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“The Power’s Out, Power’s Out”: An Oral History of the CES Blackout

For one hour and 15 minutes, the world’s greatest tech minds had to sit in a dark convention hall. This is their story.

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On Wednesday at 2:10 p.m., the official Consumer Electronics Show communications staff sent out a brief message to the trade show’s attendees:

Today at approximately 11:15 AM, the Central Hall and South Hall bridge meeting rooms at the Las Vegas Convention Center lost power. Power in the South Hall was restored within minutes, and power has now been fully restored to all areas. A preliminary assessment indicates that condensation from heavy rainfall caused a flashover on one of the facility’s transformers. We are grateful to NV Energy for their swift assistance, to our customers and their clients for their patience and to the staff for ensuring the safety and security of all attendees and exhibitors.

If you are a normal human being who has never heard of CES before, this statement likely means nothing to you. But for the hundreds of thousands of attendees who had flown into Las Vegas for the tech world’s annual week of gadget-prodding, this hour-and-15-minute blackout was a historic event. Where there was once light, there was dark. The vibrant, beep-boop-bopping thingamajigs slowed to a temporary stop. And as a gaping hole formed in the tech news cycle, trade show attendees rushed to fill it with #CESBlackout content. Below is a from-the-scene retelling of the incident.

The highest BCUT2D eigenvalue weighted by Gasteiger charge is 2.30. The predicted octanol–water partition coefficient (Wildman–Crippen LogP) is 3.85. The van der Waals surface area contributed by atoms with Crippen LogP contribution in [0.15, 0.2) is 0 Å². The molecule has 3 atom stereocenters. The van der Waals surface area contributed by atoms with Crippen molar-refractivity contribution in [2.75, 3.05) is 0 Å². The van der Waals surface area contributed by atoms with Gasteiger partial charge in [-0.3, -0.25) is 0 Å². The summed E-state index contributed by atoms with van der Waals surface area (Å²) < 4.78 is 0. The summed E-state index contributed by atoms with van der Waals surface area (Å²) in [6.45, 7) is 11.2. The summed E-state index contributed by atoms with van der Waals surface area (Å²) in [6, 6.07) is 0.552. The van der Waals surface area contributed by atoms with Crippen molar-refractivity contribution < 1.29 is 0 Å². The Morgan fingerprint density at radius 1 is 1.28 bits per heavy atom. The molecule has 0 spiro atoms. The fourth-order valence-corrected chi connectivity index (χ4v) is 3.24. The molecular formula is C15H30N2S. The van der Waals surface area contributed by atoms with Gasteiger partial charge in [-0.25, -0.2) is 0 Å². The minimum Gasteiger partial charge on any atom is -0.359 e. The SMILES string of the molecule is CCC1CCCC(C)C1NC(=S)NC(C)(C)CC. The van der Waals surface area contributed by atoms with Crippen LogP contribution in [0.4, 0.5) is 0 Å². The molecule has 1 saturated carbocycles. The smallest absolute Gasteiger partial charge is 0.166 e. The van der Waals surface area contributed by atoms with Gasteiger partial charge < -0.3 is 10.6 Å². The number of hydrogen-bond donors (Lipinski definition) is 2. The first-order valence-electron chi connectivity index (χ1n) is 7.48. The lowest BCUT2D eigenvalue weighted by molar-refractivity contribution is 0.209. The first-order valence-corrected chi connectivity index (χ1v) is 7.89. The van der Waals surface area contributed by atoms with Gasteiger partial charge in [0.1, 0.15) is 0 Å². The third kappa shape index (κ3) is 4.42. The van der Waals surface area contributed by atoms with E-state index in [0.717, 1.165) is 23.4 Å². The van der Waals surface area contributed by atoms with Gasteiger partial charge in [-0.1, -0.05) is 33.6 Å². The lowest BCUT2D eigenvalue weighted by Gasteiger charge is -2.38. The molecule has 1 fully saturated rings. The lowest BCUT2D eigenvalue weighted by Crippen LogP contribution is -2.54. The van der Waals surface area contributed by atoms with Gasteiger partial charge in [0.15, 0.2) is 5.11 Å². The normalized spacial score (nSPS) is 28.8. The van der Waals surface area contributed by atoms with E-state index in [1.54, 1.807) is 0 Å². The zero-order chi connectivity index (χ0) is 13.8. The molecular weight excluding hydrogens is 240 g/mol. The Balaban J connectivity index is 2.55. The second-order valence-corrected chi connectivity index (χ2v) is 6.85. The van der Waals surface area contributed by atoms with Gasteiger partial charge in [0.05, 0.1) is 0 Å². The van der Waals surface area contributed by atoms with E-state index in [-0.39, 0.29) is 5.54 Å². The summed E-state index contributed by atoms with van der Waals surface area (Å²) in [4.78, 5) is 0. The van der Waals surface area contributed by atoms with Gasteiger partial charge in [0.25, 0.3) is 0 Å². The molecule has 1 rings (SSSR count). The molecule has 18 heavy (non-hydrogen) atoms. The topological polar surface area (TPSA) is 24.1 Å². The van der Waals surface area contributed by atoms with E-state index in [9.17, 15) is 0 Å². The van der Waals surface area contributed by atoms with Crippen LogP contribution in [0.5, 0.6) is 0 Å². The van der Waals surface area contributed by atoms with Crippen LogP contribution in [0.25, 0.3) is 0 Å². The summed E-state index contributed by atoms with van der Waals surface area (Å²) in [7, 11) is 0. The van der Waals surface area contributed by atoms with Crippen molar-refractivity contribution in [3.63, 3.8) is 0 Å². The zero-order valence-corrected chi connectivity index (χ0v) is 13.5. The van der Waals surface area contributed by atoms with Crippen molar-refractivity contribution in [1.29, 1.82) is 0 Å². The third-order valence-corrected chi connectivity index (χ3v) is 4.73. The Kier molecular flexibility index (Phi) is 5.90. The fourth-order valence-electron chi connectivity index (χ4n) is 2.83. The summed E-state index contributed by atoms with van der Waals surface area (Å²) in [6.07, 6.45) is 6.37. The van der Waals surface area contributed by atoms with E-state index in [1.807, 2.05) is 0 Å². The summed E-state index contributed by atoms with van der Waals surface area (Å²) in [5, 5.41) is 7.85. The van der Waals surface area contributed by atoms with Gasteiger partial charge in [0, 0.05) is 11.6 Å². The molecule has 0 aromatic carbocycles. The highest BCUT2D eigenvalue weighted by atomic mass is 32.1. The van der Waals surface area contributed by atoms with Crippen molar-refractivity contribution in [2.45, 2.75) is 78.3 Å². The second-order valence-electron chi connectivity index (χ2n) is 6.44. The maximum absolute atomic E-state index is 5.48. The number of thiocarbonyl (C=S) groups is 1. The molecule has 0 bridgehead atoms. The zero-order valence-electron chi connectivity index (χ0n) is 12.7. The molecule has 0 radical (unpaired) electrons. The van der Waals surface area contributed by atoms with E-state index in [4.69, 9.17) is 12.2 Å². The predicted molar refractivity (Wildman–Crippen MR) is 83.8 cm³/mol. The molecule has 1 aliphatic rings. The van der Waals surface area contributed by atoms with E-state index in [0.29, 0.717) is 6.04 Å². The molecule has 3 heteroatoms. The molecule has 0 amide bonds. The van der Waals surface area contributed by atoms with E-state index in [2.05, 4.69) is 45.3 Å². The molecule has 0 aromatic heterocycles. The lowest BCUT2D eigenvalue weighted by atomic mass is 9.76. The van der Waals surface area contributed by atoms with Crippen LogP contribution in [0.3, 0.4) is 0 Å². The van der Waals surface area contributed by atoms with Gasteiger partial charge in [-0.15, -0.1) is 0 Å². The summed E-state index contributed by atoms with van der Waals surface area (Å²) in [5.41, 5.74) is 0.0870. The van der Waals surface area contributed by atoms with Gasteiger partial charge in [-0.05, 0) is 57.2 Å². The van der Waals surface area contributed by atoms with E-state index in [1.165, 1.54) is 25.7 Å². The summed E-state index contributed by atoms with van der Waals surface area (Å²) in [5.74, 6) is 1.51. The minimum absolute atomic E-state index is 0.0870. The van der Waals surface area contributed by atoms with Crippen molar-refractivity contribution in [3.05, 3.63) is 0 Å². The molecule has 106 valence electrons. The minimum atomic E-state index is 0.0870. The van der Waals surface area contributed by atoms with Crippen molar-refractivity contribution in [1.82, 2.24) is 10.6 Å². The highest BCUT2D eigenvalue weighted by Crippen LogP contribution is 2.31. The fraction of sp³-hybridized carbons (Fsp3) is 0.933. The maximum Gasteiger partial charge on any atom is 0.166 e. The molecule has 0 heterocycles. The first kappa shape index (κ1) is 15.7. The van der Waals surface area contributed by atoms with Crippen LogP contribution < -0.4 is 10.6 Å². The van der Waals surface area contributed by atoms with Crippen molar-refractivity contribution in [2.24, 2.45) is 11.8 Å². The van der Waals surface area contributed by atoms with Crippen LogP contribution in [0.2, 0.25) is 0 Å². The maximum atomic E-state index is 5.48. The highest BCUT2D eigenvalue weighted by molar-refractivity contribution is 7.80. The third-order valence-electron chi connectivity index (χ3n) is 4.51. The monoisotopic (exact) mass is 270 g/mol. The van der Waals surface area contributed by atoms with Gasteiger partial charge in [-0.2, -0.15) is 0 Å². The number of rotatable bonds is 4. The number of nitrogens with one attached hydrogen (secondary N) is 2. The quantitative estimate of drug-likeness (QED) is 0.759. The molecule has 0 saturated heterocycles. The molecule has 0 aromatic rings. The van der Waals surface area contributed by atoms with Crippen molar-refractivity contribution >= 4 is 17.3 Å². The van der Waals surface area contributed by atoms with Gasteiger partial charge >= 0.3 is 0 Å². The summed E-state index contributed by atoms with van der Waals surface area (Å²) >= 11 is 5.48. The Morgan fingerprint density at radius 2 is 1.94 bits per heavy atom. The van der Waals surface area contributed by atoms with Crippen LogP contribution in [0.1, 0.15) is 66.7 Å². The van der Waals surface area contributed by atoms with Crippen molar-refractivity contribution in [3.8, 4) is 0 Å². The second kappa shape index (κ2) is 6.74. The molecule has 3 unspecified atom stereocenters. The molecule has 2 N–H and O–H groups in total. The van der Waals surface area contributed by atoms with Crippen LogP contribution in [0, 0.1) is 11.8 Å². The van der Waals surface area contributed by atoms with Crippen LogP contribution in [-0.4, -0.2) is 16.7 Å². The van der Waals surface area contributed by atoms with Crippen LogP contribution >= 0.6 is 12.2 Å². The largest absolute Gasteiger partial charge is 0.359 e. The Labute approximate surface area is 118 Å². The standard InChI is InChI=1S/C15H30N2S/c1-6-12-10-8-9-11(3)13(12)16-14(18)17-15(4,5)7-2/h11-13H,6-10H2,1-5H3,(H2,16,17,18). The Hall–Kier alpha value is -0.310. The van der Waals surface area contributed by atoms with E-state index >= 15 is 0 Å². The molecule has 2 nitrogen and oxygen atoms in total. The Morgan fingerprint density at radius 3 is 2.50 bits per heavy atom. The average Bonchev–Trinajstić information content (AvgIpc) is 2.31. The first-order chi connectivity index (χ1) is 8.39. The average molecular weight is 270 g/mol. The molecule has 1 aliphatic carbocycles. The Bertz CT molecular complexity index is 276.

The Blackout Begins

Will Oremus, tech writer at Slate: I was on this crazy VR bobsled ride at the Samsung booth in the main hall. It’s a sort of VR theater where everyone has a Galaxy VR headset and headphones, and all the seats swivel and jerk around to inflict maximum realism. I heard a dull roar and thought it was part of the game, because the bobsled simulation didn’t stop. But then I noticed the seat wasn’t tossing me around anymore and I peeked out from my headset to see that the exhibit hall had gone dark. I looked around, and literally every other person in the demo still had their headset on watching the simulation. So I guess it really was immersive! After a minute or two, Samsung staff finally got the word around and people took off their headsets. That was about enough CES for me, and luckily my flight out was in a few hours, so I didn’t stick around to see what other chaos might ensue.

Molly McHugh, articles editor at The Ringer: I was leaving the Sands and beginning my walk to the LVCC when I saw in our Slack that the power was out. I continued on because I (a) had an interview and (b) kind of wanted to see what a CES without power was like.

Chaim Gartenberg, reporter at The Verge: [I was] in our trailer across from central hall — Thomas Ricker, our deputy editor, posted in our CES room in Slack a tweet about the blackout and asked if anyone could confirm, so I volunteered to run across the way and check things out.

Daniel Bean, tech correspondent at Circa: We were in the north hall when it went out, so we actually had power. So I had no clue until we walked outside. We were on the way to the media room to do media stuff at CES. On our way over there, we heard people muttering, “Oh, the power’s out, power’s out.” So I had no clue until we walked outside.

Katie Notopoulos, tech writer at BuzzFeed News: I heard about it on Twitter. I’m not there, I just saw it on Twitter. Please include that.